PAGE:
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Why unstructured play is important for your developing child

What if I told you that your child could engage in activities that help them develop their physical and cognitive abilities, progress in their own sense of self-confidence, and have fun all at the same time? This is exactly what unstructured play offers. The brain works harder and develops more during unstructured play than traditional, rule-based activities. It also takes less time to prepare, and is an excellent way for your child to express themself while having fun! In this article I hope to share with you some of the benefits of unstructured play.



First, what is unstructured play?


When you think of your child “playing,” you may think of a game of pickup basketball with their friends, a game of tag with their classmates, or even a board game with you. All of these are examples of structured play. Structured play employs rules and guidelines that are oriented towards completing a task. On the other hand, unstructured play involves no rules and no pre-set goals or tasks to complete. Examples of unstructured play include playing make believe, running around outside, and climbing trees. 

It’s easy for things that start out as structured play to turn into unstructured play. For example, imagine your child is playing with a block set that came with an instruction booklet. If they decide to follow the instructions step by step to produce the final product, this would be structured play. However, if they choose to ignore the instructions and create something totally new, that is an example of unstructured play. This latter example involves improvisational skills, problem-solving skills, and creativity on the part of your child. These are typical benefits of unstructured play, among many others.

Benefits of free play

There really are numerous ways for unstructured play to benefit your child, but these are some of the most crucial.

Physical exercise 

While there are certainly structured play activities (such as sports) that allow children to go outside and exercise, unstructured play gives opportunities for children to engage with the outside world in a different way. Running around freely with few rules allows them to discover their own reasons for playing, which will make them more intrinsically motivated and excited about what they’re doing. This may result in them expending more energy than they would while playing organized sports, as well as allow them to develop muscle memory and build their stamina in ways structured play may not allow. Allowing them to engage in free play outside will also increase their curiosity of the world around them. They may begin asking questions they’ve never asked before, and find new interests and passions they didn’t know they had.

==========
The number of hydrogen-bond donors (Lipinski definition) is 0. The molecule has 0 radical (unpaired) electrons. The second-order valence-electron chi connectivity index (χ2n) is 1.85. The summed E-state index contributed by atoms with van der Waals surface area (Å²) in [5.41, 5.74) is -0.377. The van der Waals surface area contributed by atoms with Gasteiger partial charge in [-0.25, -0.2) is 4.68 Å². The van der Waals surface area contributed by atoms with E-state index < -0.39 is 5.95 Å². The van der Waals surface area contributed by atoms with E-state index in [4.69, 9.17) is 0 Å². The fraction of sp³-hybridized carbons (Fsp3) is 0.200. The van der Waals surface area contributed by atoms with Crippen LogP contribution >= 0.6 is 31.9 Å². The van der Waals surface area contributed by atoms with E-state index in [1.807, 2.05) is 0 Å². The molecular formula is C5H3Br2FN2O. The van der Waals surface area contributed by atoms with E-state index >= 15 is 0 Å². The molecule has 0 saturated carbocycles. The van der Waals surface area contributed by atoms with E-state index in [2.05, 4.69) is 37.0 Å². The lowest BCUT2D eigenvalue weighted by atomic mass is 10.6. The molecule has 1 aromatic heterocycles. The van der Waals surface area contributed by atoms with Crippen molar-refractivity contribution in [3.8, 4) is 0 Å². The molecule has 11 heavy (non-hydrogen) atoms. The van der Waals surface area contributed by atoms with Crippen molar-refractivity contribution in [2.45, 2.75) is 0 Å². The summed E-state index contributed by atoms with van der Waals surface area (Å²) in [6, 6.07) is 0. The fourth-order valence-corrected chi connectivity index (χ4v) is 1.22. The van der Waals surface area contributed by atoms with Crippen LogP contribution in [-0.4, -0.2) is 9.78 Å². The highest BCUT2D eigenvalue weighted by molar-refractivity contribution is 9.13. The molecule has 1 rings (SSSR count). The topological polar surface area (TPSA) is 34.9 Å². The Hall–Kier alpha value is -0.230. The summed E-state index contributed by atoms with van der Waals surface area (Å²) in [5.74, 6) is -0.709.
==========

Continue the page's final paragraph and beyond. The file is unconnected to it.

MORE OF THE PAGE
Cognitive development

Strengthening your child’s neurological connections is a vital part of developing a strong and flexible brain capable of handling real life situations. Free play works the brain like a muscle, making it grow stronger and more accustomed to improvising, looking for creative solutions, and approaching problems from different perspectives. During unstructured play, there are no rules to guide your child. This means they have to do all the work themself, all the way from start to finish. It’s a full-brain workout, in a way. It works their decision making skills, their problem solving skills, their ability to think on the spot, and their general creative process. These are traits that are incredibly important to develop early on, and that benefit much more from unstructured play than rule-based games and activities.Plus they can have an effect on further development in the teenage years.

Sense of freedom

Restricting your child with rules and guidelines in their “free” time does nothing to develop their sense of freedom and selfhood. While following instructions is an important part of life, it’s just as important for your child to value their unique perspectives, passions, and strengths. If these things are repressed, there is even a chance that your child may develop mental illnesses like anxiety and depression later in life.

To avoid this, and help your child develop a strong and proud sense of self, encourage free play. It will introduce them to new interests and prepare them for situations where there is no clear path, which is an incredibly important leadership quality.




I hope that I’ve succeeded in explaining why unstructured play is beneficial to your child. Not only does it build their physical strength in a way comparable to rule-based sports and games, but it allows them to use their mind in ways that structured play doesn’t have room for. While a child might be penalized for “breaking the rules” in structured play, their creativity is celebrated in free play. All in all, I hope that you recognize the value of unstructured play in developing your child’s cognitive, physical, and leadership capabilities.

Author Bio:

Andy Earle is a researcher who studies parent-teen communication and adolescent risk behaviors. He is the co-founder of, ghostwriter at, and host of the Talking to Teens podcast, a free weekly talk show for parents of teenagers.

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